Fragment of a Band with Noble Equestrian and Soldier, Inscribed “Zacharaiou” in Greek

7th-9th century (?)
Made in Egypt or Syria (?)
Weft-faced compound twill ( samit ) in reddish purple and beige silk
14 9/16 x 11 7/16 in. (37 x 29 cm)
Credit Line:
The British Museum, London (1904,0706.41)
Not on view
Nineteenth-century excavations at the cemetery at Panopolis (Akhmim), a city long associated with Dionysos, yielded silks elaborately woven with classical motifs. Recent radiocarbon dating of textiles associated with the site place them between the seventh and ninth centuries, providing a sense of the continuity of styles as the region transitioned from Byzantine to Islamic rule.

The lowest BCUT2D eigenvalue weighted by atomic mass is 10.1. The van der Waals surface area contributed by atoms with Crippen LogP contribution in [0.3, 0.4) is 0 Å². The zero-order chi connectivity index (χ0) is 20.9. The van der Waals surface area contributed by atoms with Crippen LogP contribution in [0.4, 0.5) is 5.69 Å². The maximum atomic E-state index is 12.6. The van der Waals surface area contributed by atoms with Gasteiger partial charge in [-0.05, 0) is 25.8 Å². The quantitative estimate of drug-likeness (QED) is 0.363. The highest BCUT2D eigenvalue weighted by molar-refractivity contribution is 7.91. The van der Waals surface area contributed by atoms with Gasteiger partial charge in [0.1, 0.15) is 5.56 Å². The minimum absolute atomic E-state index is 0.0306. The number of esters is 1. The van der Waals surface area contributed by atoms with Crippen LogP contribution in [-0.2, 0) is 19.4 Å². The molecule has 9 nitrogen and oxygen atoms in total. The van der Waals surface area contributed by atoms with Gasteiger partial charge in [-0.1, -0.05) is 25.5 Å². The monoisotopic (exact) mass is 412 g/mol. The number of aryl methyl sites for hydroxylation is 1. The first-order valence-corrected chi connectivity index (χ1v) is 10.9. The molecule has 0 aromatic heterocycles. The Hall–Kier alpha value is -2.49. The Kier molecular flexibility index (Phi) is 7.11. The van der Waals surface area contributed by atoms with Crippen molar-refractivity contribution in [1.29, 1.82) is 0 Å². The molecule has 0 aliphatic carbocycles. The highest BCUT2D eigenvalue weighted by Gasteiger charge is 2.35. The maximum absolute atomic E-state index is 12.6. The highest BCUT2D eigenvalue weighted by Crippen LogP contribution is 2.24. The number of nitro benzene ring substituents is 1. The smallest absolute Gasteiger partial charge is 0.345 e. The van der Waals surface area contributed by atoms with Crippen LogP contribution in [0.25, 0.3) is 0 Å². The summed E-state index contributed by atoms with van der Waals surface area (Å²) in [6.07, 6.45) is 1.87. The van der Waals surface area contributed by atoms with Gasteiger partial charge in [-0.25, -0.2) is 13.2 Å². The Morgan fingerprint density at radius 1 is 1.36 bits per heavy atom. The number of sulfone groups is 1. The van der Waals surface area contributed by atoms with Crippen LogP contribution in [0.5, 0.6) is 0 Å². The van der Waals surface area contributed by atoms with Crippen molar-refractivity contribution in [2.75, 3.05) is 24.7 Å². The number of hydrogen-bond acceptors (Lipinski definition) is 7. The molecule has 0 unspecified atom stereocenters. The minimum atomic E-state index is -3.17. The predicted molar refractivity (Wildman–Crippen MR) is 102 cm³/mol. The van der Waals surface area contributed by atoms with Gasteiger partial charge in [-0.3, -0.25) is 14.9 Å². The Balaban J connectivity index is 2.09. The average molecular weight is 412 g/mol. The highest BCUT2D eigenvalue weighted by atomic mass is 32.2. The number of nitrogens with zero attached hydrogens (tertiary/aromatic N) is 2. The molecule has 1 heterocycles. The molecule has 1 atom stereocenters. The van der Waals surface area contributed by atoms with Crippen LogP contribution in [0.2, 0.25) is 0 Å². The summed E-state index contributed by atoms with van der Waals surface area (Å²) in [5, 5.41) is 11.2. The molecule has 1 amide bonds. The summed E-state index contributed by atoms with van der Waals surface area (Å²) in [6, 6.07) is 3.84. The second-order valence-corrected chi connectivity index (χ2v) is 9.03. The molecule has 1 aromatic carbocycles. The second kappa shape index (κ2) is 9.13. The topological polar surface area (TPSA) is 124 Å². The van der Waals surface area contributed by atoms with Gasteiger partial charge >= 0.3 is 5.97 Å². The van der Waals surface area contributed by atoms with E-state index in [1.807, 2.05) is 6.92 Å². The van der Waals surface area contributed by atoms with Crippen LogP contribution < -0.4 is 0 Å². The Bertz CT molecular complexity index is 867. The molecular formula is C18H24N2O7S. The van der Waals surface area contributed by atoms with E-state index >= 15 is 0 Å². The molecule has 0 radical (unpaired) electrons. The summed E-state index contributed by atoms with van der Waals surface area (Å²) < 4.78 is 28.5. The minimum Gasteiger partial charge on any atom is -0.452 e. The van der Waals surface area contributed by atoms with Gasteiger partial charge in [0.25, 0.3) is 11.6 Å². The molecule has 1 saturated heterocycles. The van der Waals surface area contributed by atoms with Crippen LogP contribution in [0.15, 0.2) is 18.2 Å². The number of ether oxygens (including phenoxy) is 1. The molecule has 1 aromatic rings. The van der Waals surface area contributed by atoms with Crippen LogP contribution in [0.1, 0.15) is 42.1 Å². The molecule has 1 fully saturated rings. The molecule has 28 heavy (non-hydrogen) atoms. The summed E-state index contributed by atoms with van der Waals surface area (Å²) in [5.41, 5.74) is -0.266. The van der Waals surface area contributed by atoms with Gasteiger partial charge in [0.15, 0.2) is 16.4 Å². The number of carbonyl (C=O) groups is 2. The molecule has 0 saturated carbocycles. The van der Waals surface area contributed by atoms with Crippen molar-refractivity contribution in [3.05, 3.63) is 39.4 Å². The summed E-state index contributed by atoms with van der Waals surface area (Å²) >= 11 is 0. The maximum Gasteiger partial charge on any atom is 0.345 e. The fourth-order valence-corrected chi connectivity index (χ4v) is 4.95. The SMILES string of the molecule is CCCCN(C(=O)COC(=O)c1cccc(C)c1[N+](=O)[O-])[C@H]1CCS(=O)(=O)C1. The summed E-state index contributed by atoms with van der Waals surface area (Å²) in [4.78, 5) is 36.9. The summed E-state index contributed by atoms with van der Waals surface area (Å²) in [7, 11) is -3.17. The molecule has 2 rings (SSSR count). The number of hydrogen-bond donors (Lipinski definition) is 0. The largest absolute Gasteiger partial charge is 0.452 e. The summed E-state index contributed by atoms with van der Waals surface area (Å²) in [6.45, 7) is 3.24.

The cut and shape of fragments like this example indicate that they decorated garments. Popular at Akhmim over several centuries, the riding figures, reminiscent of soldier saints, may have been thought to convey apotropaic qualities that protected the wearer.
Inscription: In Greek, left and right, reversed: Zachariah
New York. The Metropolitan Museum of Art. "Byzantium and Islam: Age of Transition (7th–9th Century)," March 12, 2012–July 8, 2012.